Metallurgical microscopes (also known as materials microscopes) are equipped with an incident light source (also called reflected) which sends the light through the objective onto the reflective surface of the metal. The sample has to be perfectly flat and is usually polished, a ‘micro’ specimen will normally have been prepared of the metal, composite, ceramic or polymer sample. This type of microscope can sometimes also be used to look at particles trapped on filters. Typical applications are grain sizing, inclusion counts, layer thickness assessment and phase determination. Some models have special facilities such as darkfield and DIC which produce improved observation techniques for some classes of specimen. All models have polarised light ability, a range of filters and a camera port for photography and image analysis; some upright models have both incident and transmitted light for more transparent materials.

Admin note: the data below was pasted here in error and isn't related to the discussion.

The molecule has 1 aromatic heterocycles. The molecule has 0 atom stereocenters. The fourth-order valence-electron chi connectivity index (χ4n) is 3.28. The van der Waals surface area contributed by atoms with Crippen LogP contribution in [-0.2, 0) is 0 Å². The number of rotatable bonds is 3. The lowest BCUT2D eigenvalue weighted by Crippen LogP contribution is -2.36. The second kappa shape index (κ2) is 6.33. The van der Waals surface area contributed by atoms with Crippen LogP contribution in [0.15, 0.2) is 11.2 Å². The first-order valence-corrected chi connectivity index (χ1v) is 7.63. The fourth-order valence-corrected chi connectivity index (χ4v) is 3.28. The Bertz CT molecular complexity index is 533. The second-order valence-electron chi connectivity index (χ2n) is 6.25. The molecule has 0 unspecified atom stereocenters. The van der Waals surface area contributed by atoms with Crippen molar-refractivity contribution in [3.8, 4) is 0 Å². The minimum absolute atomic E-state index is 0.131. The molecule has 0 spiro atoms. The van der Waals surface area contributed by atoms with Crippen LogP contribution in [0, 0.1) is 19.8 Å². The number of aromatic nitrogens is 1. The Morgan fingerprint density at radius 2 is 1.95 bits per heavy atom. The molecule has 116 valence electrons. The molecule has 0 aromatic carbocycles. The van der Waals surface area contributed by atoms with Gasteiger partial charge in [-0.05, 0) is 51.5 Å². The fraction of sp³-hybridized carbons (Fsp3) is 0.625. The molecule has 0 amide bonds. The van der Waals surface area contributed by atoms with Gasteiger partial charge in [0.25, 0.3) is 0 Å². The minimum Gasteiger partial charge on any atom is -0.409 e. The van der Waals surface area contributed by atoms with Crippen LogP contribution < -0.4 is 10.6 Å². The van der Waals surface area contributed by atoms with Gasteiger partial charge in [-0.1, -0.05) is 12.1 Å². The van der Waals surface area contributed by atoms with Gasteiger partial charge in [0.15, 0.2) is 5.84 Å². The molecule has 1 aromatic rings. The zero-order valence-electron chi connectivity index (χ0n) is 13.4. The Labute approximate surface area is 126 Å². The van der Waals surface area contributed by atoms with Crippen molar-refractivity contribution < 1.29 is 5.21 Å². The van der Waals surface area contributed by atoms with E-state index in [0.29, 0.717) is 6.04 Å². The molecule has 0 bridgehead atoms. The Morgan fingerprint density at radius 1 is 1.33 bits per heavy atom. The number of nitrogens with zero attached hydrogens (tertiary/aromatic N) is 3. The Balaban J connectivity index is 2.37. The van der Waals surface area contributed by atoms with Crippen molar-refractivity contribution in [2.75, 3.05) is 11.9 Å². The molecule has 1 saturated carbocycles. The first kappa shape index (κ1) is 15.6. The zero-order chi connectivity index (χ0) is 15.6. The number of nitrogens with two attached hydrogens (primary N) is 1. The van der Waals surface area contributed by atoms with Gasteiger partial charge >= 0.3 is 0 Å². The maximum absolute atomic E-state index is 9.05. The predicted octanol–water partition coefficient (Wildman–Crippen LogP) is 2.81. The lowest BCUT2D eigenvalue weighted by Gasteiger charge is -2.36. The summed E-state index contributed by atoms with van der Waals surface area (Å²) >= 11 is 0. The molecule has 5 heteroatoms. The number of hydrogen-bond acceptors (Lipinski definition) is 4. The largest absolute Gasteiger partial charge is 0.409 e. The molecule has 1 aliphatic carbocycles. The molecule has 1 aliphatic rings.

There are three main types of metallurgical microscope:
- Upright – where the objectives are above the specimen – this is the most commonly used type
- Inverted where the objectives are beneath the specimen, permitting larger specimens to be observed
- Semiconductor (upright and inverted) where the stage is especially large to accommodate whole wafers